Answering all questions about your medical history, allergies, and medications. This includes prescriptions, over-the-counter drugs, herbal treatments, and vitamins. It is a good idea to carry a current list of your medical conditions, medications, and allergies at all times.
Getting preoperative testing as directed. Testing will vary depending on your age, health, and specific procedure. Preoperative testing may include a chest X-ray, EKG (electrocardiogram), blood tests, and other tests as needed.
Losing excess weight before the surgery through a healthy diet and exercise plan
Not eating or drinking before surgery as directed. Your surgery may be cancelled if you eat or drink too close to the start of surgery because you can choke on stomach contents during anesthesia.
Stopping smoking as soon as possible. Even quitting for just a few days can be beneficial and help the healing process.
Taking or stopping medications exactly as directed. This may include not taking aspirin, ibuprofen (Advil, Motrin), blood thinners, and vitamin and herbal treatments.
Questions to ask your doctor
Facing surgery can be stressful. It is common for patients to forget some of their questions during a doctor’s office visit. You may also think of other questions after your appointment. Contact your doctor with concerns and questions before surgery and between appointments.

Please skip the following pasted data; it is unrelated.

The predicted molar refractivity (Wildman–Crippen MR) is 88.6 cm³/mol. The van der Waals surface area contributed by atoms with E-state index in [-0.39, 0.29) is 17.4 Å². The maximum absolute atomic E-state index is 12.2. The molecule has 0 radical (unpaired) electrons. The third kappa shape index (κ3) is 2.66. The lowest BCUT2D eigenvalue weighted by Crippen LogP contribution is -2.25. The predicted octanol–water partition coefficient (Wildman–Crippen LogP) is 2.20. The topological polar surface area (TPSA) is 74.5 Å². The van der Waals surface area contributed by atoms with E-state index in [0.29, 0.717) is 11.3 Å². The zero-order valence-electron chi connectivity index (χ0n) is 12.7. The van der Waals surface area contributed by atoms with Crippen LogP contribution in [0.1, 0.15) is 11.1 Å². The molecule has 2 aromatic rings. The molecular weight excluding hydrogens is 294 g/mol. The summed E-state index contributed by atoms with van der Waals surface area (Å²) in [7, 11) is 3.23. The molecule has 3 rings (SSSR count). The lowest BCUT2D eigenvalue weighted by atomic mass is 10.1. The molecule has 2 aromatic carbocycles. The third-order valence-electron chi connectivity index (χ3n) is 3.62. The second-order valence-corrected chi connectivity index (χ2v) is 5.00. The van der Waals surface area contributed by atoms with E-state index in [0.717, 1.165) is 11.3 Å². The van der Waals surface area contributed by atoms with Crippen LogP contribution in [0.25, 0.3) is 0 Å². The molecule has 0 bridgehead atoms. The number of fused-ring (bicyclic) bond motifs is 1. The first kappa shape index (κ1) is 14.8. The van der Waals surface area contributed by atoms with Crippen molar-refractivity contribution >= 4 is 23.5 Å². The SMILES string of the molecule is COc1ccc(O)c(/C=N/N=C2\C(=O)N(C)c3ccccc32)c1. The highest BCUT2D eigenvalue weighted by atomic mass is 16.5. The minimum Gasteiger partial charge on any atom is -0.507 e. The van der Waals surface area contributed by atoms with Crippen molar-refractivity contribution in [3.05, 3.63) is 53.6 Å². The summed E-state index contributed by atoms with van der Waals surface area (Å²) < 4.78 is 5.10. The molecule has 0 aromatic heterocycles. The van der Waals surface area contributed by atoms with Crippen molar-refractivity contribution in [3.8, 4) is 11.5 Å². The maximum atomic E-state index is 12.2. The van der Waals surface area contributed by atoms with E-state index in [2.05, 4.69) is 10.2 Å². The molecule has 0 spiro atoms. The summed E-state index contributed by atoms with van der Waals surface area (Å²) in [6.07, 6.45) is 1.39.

It is also a good idea to bring a list of questions to your appointments. Questions can include:
Am I a good candidate for a brow lift? Are there any other options for treating my condition?
What type of brow lift procedure will I need?
How long will the procedure take? When can I go home?
What restrictions will I have after the surgery? When can I return to work and other activities?
When can I shower after brow lift? How should I care for my incisions?
How will I look after the surgery?
What kind of assistance will I need at home?
How do I take my medications?
How will you treat my pain?
When should I follow up with you?
How should I contact you? Ask for numbers to call during and after regular office hours.
What can I expect after my brow lift?
Knowing what to expect can help make your road to recovery after brow lift surgery as smooth as possible.
How long will it take to recover?
Most people stay in the surgeon’s office, surgical center, or hospital for a few hours after a brow lift. You will stay in the recovery room after surgery until you are alert, breathing effectively, and your vital signs are stable.
You will be drowsy from sedation or anesthesia, so you will need a friend or family member to drive you home and stay with you the first night.